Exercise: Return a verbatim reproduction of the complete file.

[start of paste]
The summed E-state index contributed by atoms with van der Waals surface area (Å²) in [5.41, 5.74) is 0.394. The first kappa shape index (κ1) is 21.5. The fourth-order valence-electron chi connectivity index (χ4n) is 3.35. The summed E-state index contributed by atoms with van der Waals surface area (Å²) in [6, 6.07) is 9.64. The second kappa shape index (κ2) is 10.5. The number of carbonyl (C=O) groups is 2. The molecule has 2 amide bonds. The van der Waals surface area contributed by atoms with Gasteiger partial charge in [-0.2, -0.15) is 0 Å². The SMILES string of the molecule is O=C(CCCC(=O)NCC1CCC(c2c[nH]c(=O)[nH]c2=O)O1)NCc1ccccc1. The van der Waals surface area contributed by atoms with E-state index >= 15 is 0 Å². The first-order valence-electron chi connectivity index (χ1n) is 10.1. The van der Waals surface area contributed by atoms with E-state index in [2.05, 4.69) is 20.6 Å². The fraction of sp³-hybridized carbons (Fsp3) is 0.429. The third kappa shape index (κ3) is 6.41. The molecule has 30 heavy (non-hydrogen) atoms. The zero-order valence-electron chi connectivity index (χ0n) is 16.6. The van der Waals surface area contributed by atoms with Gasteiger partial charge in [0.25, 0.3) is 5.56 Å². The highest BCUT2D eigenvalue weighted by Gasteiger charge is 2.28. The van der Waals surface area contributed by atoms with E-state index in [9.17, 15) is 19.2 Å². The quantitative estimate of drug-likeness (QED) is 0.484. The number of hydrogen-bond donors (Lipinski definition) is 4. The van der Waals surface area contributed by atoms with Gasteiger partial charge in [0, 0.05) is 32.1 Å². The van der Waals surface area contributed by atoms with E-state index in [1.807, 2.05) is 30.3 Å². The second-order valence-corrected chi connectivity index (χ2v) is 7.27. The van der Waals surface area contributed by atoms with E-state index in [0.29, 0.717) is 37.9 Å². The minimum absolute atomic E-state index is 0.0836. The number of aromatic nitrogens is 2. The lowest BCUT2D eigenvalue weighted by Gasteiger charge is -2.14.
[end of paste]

The summed E-state index contributed by atoms with van der Waals surface area (Å²) in [5.41, 5.74) is 0.394. The first kappa shape index (κ1) is 21.5. The fourth-order valence-electron chi connectivity index (χ4n) is 3.35. The summed E-state index contributed by atoms with van der Waals surface area (Å²) in [6, 6.07) is 9.64. The second kappa shape index (κ2) is 10.5. The number of carbonyl (C=O) groups is 2. The molecule has 2 amide bonds. The van der Waals surface area contributed by atoms with Gasteiger partial charge in [-0.2, -0.15) is 0 Å². The SMILES string of the molecule is O=C(CCCC(=O)NCC1CCC(c2c[nH]c(=O)[nH]c2=O)O1)NCc1ccccc1. The van der Waals surface area contributed by atoms with E-state index >= 15 is 0 Å². The first-order valence-electron chi connectivity index (χ1n) is 10.1. The van der Waals surface area contributed by atoms with E-state index in [2.05, 4.69) is 20.6 Å². The fraction of sp³-hybridized carbons (Fsp3) is 0.429. The third kappa shape index (κ3) is 6.41. The molecule has 30 heavy (non-hydrogen) atoms. The zero-order valence-electron chi connectivity index (χ0n) is 16.6. The van der Waals surface area contributed by atoms with Gasteiger partial charge in [0.25, 0.3) is 5.56 Å². The highest BCUT2D eigenvalue weighted by Gasteiger charge is 2.28. The van der Waals surface area contributed by atoms with E-state index in [9.17, 15) is 19.2 Å². The quantitative estimate of drug-likeness (QED) is 0.484. The number of hydrogen-bond donors (Lipinski definition) is 4. The van der Waals surface area contributed by atoms with Gasteiger partial charge in [0, 0.05) is 32.1 Å². The van der Waals surface area contributed by atoms with E-state index in [1.807, 2.05) is 30.3 Å². The second-order valence-corrected chi connectivity index (χ2v) is 7.27. The van der Waals surface area contributed by atoms with E-state index in [0.29, 0.717) is 37.9 Å². The minimum absolute atomic E-state index is 0.0836. The number of aromatic nitrogens is 2. The lowest BCUT2D eigenvalue weighted by Gasteiger charge is -2.14.